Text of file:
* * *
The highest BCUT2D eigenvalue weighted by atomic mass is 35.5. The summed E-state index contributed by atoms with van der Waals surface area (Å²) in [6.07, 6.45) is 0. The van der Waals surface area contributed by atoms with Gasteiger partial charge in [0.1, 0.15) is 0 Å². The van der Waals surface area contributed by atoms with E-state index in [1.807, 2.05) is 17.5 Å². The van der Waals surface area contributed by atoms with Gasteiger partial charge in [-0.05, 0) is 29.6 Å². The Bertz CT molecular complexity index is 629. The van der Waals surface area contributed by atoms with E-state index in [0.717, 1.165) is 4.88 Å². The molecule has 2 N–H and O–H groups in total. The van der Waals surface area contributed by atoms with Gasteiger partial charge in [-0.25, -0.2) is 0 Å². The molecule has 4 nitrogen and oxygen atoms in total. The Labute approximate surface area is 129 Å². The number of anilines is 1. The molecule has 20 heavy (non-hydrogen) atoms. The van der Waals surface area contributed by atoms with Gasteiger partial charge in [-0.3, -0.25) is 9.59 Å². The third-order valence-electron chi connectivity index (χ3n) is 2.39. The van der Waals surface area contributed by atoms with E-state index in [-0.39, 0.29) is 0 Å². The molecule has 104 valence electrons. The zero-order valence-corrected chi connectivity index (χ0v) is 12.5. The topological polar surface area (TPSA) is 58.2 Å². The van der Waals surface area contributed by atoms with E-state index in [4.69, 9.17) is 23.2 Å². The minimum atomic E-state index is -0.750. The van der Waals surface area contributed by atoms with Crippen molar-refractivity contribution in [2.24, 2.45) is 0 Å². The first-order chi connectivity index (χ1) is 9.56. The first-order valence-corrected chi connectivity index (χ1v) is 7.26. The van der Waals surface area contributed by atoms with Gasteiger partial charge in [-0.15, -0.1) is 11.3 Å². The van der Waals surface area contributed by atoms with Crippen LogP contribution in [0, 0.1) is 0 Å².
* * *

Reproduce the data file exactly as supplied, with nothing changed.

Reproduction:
The highest BCUT2D eigenvalue weighted by atomic mass is 35.5. The summed E-state index contributed by atoms with van der Waals surface area (Å²) in [6.07, 6.45) is 0. The van der Waals surface area contributed by atoms with Gasteiger partial charge in [0.1, 0.15) is 0 Å². The van der Waals surface area contributed by atoms with E-state index in [1.807, 2.05) is 17.5 Å². The van der Waals surface area contributed by atoms with Gasteiger partial charge in [-0.05, 0) is 29.6 Å². The Bertz CT molecular complexity index is 629. The van der Waals surface area contributed by atoms with E-state index in [0.717, 1.165) is 4.88 Å². The molecule has 2 N–H and O–H groups in total. The van der Waals surface area contributed by atoms with Gasteiger partial charge in [-0.25, -0.2) is 0 Å². The molecule has 4 nitrogen and oxygen atoms in total. The Labute approximate surface area is 129 Å². The number of anilines is 1. The molecule has 20 heavy (non-hydrogen) atoms. The van der Waals surface area contributed by atoms with Gasteiger partial charge in [-0.3, -0.25) is 9.59 Å². The third-order valence-electron chi connectivity index (χ3n) is 2.39. The van der Waals surface area contributed by atoms with E-state index in [-0.39, 0.29) is 0 Å². The molecule has 104 valence electrons. The zero-order valence-corrected chi connectivity index (χ0v) is 12.5. The topological polar surface area (TPSA) is 58.2 Å². The van der Waals surface area contributed by atoms with E-state index in [4.69, 9.17) is 23.2 Å². The minimum atomic E-state index is -0.750. The van der Waals surface area contributed by atoms with Crippen molar-refractivity contribution in [2.24, 2.45) is 0 Å². The first-order chi connectivity index (χ1) is 9.56. The first-order valence-corrected chi connectivity index (χ1v) is 7.26. The van der Waals surface area contributed by atoms with Gasteiger partial charge in [-0.15, -0.1) is 11.3 Å². The van der Waals surface area contributed by atoms with Crippen LogP contribution in [0, 0.1) is 0 Å².